What if fire is only the first of a million such things?
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Re: The Exodus Never Happened - Change My Mind.

Post by huckelberry »

bill4long wrote:
Sat Apr 23, 2022 4:24 am
huckelberry wrote:
Sat Apr 23, 2022 1:43 am

YHVH has been remembered and held in high regard all across Europe, northern asia, middle east ,much of Africa ,and North and South America.

He most certainly made a name for himself even if that group of people leaving Egypt was much smaller than late much exaggerated reports held.
That's a nice apologetic, but the claims of the Exodus are not affirmed by any surrounding peoples in the Levant or anywhere else or dirt evidence, which would be in abundance. The sad truth is, the dirt evidence, and the historical evidence doesn't support a 2 million people Exodus meandering in the Sinai desert for 40 years, and then landing in the area of Canaan in some big splash invasion.

No reason to accept the story from a historical or archeological standpoint.

That's a problem for the literalists.

The Egyptians were the Big Dogs of the Levant in those days. Imagine people from El Salvador trying to beat the USA in a conflict for territory in New Mexico. It's just that ridiculous.

Fuggedddaboutid.

Put flesh and blood on the stories.

Follow the real dirt evidence. Accept what can be empirically proven. Sorry, the Bible story doesn't hold up.

Best regards,
Bill (Okay, my real name is Mike. Bill is my middle name. Love to all, Fine-Business Operator)
Bill4long, Apologetic but? Odd, I explicitly have stated I saw the story in the Bible as having crossed over to the area where fiction based upon received meaning or understanding as taken over the story telling. There was no conquest and it is likely a group from Egypt forming the original nugget of the story joined Canaanites settling in the hills leaving the coastal areas associated with Egyptian control.

I think I was about 12 years old when I realized (thank you science) that inerrant literal approach to the Bible was not realistic. It is true that I was not thinking of the exodus story at that time. I returned to valuing the Bible as an adult. At that time I expected the group of people leaving Egypt in reality to have been relatively small. Judges and the subsequent history in the Bible makes clear the conquest story is legend. Further study of the historical and archeological information being found certainly has added confirmation to that image.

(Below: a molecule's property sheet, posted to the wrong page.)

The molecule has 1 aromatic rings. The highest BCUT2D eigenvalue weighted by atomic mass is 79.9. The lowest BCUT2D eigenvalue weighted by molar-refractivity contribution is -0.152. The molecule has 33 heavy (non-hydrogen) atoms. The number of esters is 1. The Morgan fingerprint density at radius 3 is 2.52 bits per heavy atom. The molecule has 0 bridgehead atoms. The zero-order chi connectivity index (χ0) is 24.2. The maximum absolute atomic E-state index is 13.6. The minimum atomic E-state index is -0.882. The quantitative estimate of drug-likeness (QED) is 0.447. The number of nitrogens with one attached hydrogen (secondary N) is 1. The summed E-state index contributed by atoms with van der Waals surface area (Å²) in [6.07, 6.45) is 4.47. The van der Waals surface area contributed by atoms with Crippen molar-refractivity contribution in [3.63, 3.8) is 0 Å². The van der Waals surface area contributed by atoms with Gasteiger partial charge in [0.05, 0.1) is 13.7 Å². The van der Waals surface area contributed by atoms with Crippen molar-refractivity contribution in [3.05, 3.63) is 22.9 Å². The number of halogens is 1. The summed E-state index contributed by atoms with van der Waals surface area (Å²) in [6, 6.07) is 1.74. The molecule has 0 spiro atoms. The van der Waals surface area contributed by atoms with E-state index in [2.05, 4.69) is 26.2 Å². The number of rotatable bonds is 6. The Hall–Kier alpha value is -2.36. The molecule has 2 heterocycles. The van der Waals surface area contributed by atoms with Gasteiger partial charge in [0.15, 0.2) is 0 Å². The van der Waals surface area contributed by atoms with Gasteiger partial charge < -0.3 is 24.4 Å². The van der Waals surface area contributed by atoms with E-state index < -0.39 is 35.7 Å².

More difficult for understanding the meaning of faith is the suspicion that the celebratory exaggerations in Exodus and Joshua have embedded a negative distortion into the message of the Bible. Perhaps I find it better to see a conflict of understandings that is both inescapable and unresolved. How to treat the destructive dimensions of oneself, people you are around, people in your own society as well as those troublesome neighbors.

The Bible is set up to invite consciously or not the idea that God proved he exists by the miracles of Exodus. Yet an adult view of this negates any proof here. It is the giant miracles which appear to not to of in fact happened.

I see the idea of God in the Bible as growing out of the very widespread human sense that there is a divine presence understood by people through a variety of images. If one is to look for revelation in the Bible it is located more in the questions and hopes expressed by the prophets. Well that plus the idea of freedom from slavery.